17. Tampa Bay Buccaneers: Free agency proved a success when RB Doug Martin re-upped. Adding CB Brent Grimes and DE Robert Ayers was gravy. The defense got further help when GM Jason Licht drafted CB Vernon Hargreaves and DE Noah Spence with his top picks, though he invited scrutiny for dealing 15 slots up the board for K Roberto Aguayo, the first kicker called in Round 2 in 11 years.

18. Pittsburgh Steelers: They hope their first two draft picks, corners (Artie Burns and Sean Davis) remedies the AFC’s worst pass defense. Retired TE Heath Miller will be missed as will suspended WR Martavis Bryant.

19. Indianapolis Colts: They spent four draft picks on offensive linemen, which should be welcome news to battered QB Andrew Luck even though he lost TE Coby Fleener to free agency and doesn’t yet have a long-term contract. But coach Chuck Pagano and GM Ryan Grigson did get new deals, perhaps why they seemed far more measured with their spending habits.

20. Carolina Panthers: GM Dave Gettleman boldly rescinded the franchise tag from all-pro CB Josh Norman, signaling an intention to reinvest in his beloved front seven – DTs Kawann Short and Star Lotulelei will soon need new deals – which also saw first-round DT Vernon Butler join the rotation. Three of Gettleman’s four remaining picks were used on cornerbacks (and veteran Brandon Boykin was signed), so there could be a committee vying for Norman’s post. WR Kelvin Benjamin (ACL) should be ready to go.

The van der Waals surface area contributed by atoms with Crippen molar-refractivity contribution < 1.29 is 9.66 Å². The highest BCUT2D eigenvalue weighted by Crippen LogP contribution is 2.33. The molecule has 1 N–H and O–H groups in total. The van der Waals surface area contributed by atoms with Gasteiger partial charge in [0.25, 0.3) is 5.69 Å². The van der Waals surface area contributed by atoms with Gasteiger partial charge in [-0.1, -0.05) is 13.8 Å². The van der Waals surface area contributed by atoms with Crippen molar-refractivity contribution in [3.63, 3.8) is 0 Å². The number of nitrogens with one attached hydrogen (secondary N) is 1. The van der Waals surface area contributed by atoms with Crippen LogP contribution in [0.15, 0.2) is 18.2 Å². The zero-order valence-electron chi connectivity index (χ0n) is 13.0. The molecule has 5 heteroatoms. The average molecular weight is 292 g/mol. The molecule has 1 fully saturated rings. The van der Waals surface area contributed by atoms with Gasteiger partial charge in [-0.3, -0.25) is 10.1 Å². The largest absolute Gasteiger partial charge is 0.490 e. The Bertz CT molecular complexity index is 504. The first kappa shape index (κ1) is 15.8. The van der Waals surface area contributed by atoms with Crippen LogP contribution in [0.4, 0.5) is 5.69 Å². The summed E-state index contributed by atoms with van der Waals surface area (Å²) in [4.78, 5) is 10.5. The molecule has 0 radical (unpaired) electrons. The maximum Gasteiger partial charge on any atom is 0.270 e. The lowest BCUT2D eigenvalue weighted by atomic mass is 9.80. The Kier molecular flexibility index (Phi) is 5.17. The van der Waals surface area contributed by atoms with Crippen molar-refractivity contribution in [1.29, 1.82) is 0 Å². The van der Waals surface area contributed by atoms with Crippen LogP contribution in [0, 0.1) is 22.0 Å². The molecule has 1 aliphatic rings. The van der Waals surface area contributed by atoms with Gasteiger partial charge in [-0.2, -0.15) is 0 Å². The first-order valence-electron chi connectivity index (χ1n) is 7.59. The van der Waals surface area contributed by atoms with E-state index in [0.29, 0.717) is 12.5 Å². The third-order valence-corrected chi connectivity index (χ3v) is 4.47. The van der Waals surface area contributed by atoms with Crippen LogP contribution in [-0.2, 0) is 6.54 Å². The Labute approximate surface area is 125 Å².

21. New Orleans Saints: A defense that allowed a league-high 476 points and league-record 45 TD passes welcomes veteran MLB James Laurinaitis and DT Nick Fairley along with a first rounder (DT Sheldon Rankins) and a second rounder (S Vonn Bell). And though QB Drew Brees lost trusted targets Jimmy Graham and Marques Colston over the last year, GM Mickey Loomis signed a talented tight end (Coby Fleener) and drafted a large wideout (6-3, 212-pound Michael Thomas) in Round 2.

22. Chicago Bears: A defense that made great strides in 2015 under its new 3-4 alignment should further benefit with rookies Leonard Floyd and Jonathan Bullard joining the front seven. However an offense that has a hole at left tackle and bid adieu to RB Matt Forte and coordinator Adam Gase could suffer a significant setback.

23. New York Giants: Free-agent spending sprees rarely yield the desired results, at least immediately, but embattled GM Jerry Reese had little choice other than to drop $200 million on DEs Jason Pierre-Paul and Olivier Vernon, DT Damon Harrison and CB Janoris Jenkins to try and fix the NFL’s worst defense. Reese’s draft is promising, and CB Eli Apple and WR Sterling Shepard may contribute heavily as rookies.

24. Detroit Lions: It’s hard to be optimistic when your best player retires at age 30. However the loss of WR Calvin Johnson may be a blessing in disguise for a team that became way too reliant on the passing game and really needed the infusion of cap space. New GM Bob Quinn earmarked four of his first five draft picks on linemen and could score big on T Taylor Decker and DT A’Shawn Robinson. Newly-signed WR Marvin Jones won’t replace Megatron but costs a lot less.

25. Cleveland Browns: Until they’ve finished painting the bigger picture with their analytics brush years from now, it’s hard to make a fair evaluation. Aside from signing QB Robert Griffin III, the Browns were panned for their inactivity during free agency. However $40 million-plus in cap space gets pushed into the future, and several good compensatory picks will be forthcoming next year as a result. The draft brought highly-productive college players (WRs Corey Coleman and Jordan Payton and DEs Emmanuel Ogbah and Carl Nassib among them) but, more importantly, the front office’s manipulation of the board netted future first- and second-round selections.